Egyptians used to bury their dead kings in a room filled with the royal’s favorite effects. Weapons, furniture, games, jewelry, even food; the king’s chamber must have looked like a consignment shop. In case he woke up to the afterlife disoriented, there were drawings on the walls to remind him of what to do with all the stuff they’d left for him.
I imagine the departed king sitting at his inlaid table, fingering the game pieces, testing the echoes of the room.
I hate dusting. I hate it more than I enjoy having things to dust.
Today, a friend—a good friend—asked, frantically but good-naturedly, about my roadtrip project. When I told her what I was about, she said “Okay, planning then…not an actual scheduled thing?”
“Well,” I answered. “Yes. I guess not. Yet.”
“Dude,” she said, “You crack me up. I love it.”
I wish instead she had argued with me.
I wonder if this is how God felt when Sarai laughed.
Funny, the more I use it and hear it used, is perhaps the most unpleasant word in the modern lexicon. Which is itself funny, right? In the bitterest ironic sense?
What will I do with all my hats?
I don’t want to have things that I have to dust. And the books I’ve read just sit there in retirement. Nobody else I know has read them, or would want to…where will they end up?
Half my clothes I don’t wear half the year—there seems to be something wrong with that. Some kind of wrong I can’t get a clear sight on.
I mentioned the roadtrip project to my mom for the first time the other night. She responded, “Do you think that’s wise?”
Most people have a winter closet and a summer closet.
How do you answer whether something is wise? Really, I want to know.
When I was 19, attending my first church conference for single people (D.V., my last), I shared a hotel room with a girl who insisted that she “saw some wisdom” in keeping bagels in the minibar, so that we wouldn’t waste time ordering breakfast in the morning.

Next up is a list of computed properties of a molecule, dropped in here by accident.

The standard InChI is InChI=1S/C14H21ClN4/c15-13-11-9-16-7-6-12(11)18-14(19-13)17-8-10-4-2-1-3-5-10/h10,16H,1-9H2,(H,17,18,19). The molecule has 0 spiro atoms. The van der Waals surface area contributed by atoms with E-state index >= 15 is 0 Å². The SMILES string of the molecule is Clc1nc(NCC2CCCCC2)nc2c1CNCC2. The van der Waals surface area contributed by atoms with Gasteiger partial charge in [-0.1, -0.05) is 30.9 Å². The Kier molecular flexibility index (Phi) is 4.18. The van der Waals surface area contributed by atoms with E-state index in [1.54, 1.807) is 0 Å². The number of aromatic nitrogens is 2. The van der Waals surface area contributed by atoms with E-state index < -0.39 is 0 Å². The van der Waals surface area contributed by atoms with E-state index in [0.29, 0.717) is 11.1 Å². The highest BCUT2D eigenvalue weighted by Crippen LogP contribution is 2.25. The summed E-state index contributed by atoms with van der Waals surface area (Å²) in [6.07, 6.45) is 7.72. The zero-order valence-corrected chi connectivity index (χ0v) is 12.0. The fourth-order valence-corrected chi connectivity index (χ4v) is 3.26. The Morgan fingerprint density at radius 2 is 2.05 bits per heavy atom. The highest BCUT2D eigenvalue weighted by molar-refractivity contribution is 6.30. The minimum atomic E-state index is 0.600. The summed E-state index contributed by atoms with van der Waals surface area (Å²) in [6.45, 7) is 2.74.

Where, I wondered then, did the wisdom consist? In having food saved up for the next morning? Or in preparing for what she really wanted, which was getting to the conference early enough to secure a front-row seat?
The short view or the long view—which one is the real wisdom? Because my project stacks up differently against either option.
Of course I’ll feel scared sometimes, wondering if I’ve done what’s wise. And of course I’ll feel alone, the one people call “funny.”
But I feel like that anyway. So why not spend at least part of the time feeling at home?
Why should I mind having a winter and summer closet? But I do. Doesn’t that mean something? I think it has to.
The fact remains that I don’t have a ride yet. Or money to spare. The only thing with motion is this idea, and the only legs it has are words.
For now, words are my only way out.